String Format for DateTime

This example shows how to format DateTime using String.Format method. All formatting can be done also using DateTime.ToString method.

Custom DateTime Formatting
There are following custom format specifiers y (year), M (month), d (day), h (hour 12), H (hour 24), m (minute), s (second), f (second fraction), F (second fraction, trailing zeroes are trimmed), t (P.M or A.M) and z (time zone).

Following examples demonstrate how are the format specifiers rewritten to the output.

// create date time 2008-03-09 16:05:07.123
DateTime dt = new DateTime(2008, 3, 9, 16, 5, 7, 123);

String.Format(“{0:y yy yyy yyyy}”, dt); // “8 08 008 2008” year
String.Format(“{0:M MM MMM MMMM}”, dt); // “3 03 Mar March” month
String.Format(“{0:d dd ddd dddd}”, dt); // “9 09 Sun Sunday” day
String.Format(“{0:h hh H HH}”, dt); // “4 04 16 16” hour 12/24
String.Format(“{0:m mm}”, dt); // “5 05” minute
String.Format(“{0:s ss}”, dt); // “7 07” second
String.Format(“{0:f ff fff ffff}”, dt); // “1 12 123 1230” sec.fraction
String.Format(“{0:F FF FFF FFFF}”, dt); // “1 12 123 123” without zeroes
String.Format(“{0:t tt}”, dt); // “P PM” A.M. or P.M.
String.Format(“{0:z zz zzz}”, dt); // “-6 -06 -06:00” time zone

You can use also date separator / (slash) and time sepatator : (colon). These characters will be rewritten to characters defined in the current DateTimeForma­tInfo.DateSepa­rator and DateTimeForma­tInfo.TimeSepa­rator.
// date separator in german culture is “.” (so “/” changes to “.”)
String.Format(“{0:d/M/yyyy HH:mm:ss}”, dt); // “9/3/2008 16:05:07” – english (en-US)
String.Format(“{0:d/M/yyyy HH:mm:ss}”, dt); // “9.3.2008 16:05:07” – german (de-DE)

Custom date and time formatting (examples)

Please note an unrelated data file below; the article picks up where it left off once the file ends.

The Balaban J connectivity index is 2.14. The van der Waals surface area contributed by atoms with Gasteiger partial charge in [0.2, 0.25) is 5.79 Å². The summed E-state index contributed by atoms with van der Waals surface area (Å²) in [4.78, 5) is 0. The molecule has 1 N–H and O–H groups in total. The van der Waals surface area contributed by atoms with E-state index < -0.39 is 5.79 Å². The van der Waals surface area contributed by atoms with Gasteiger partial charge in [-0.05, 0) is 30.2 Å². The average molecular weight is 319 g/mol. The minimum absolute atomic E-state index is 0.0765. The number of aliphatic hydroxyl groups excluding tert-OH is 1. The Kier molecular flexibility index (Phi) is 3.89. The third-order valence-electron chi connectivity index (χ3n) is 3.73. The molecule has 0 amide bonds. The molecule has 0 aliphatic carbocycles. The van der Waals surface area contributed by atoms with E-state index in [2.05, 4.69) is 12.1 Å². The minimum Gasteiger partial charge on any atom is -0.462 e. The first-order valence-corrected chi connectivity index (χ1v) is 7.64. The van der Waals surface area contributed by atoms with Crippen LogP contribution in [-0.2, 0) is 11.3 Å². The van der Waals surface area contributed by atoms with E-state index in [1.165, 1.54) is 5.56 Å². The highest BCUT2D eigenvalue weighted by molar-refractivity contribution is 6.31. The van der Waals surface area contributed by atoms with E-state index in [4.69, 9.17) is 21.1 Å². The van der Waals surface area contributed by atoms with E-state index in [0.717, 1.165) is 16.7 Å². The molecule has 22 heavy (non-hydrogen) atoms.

// month/day numbers without/with leading zeroes
String.Format(“{0:M/d/yyyy}”, dt); // “3/9/2008”
String.Format(“{0:MM/dd/yyyy}”, dt); // “03/09/2008”

// day/month names
String.Format(“{0:ddd, MMM d, yyyy}”, dt); // “Sun, Mar 9, 2008”
String.Format(“{0:dddd, MMMM d, yyyy}”, dt); // “Sunday, March 9, 2008”

// two/four digit year
String.Format(“{0:MM/dd/yy}”, dt); // “03/09/08”
String.Format(“{0:MM/dd/yyyy}”, dt); // “03/09/2008”

Standard DateTime Formatting

In DateTimeForma­tInfo there are defined standard patterns for the current culture. For example property ShortTimePattern is string that contains value h:mm tt for en-US culture and value HH:mm for de-DE culture.

Following table shows patterns defined in DateTimeForma­tInfo and their values for en-US culture. First column contains format specifiers for the String.Format method.

Specifier DateTimeFormatInfo property Pattern value (for en-US culture)
t ShortTimePattern h:mm tt
d ShortDatePattern M/d/yyyy
T LongTimePattern h:mm:ss tt
D LongDatePattern dddd, MMMM dd, yyyy
f (combination of D and t) dddd, MMMM dd, yyyy h:mm tt
F FullDateTimePattern dddd, MMMM dd, yyyy h:mm:ss tt
g (combination of d and t) M/d/yyyy h:mm tt
G (combination of d and T) M/d/yyyy h:mm:ss tt
m, M MonthDayPattern MMMM dd
y, Y YearMonthPattern MMMM, yyyy
r, R RFC1123Pattern ddd, dd MMM yyyy HH':'mm':'ss 'GMT' (*)
s SortableDateTi­mePattern yyyy'-'MM'-'dd'T'HH':'mm':'ss (*)
u UniversalSorta­bleDateTimePat­tern yyyy'-'MM'-'dd HH':'mm':'ss'Z' (*)
    (*) = culture independent

Following examples show usage of standard format specifiers in String.Format method and the resulting output.
String.Format(“{0:t}”, dt); // “4:05 PM” ShortTime
String.Format(“{0:d}”, dt); // “3/9/2008” ShortDate
String.Format(“{0:T}”, dt); // “4:05:07 PM” LongTime
String.Format(“{0:D}”, dt); // “Sunday, March 09, 2008” LongDate
String.Format(“{0:f}”, dt); // “Sunday, March 09, 2008 4:05 PM” LongDate+ShortTime
String.Format(“{0:F}”, dt); // “Sunday, March 09, 2008 4:05:07 PM” FullDateTime
String.Format(“{0:g}”, dt); // “3/9/2008 4:05 PM” ShortDate+ShortTime
String.Format(“{0:G}”, dt); // “3/9/2008 4:05:07 PM” ShortDate+LongTime
String.Format(“{0:m}”, dt); // “March 09” MonthDay
String.Format(“{0:y}”, dt); // “March, 2008” YearMonth
String.Format(“{0:r}”, dt); // “Sun, 09 Mar 2008 16:05:07 GMT” RFC1123
String.Format(“{0:s}”, dt); // “2008-03-09T16:05:07” SortableDateTime
String.Format(“{0:u}”, dt); // “2008-03-09 16:05:07Z” UniversalSortableDateTime



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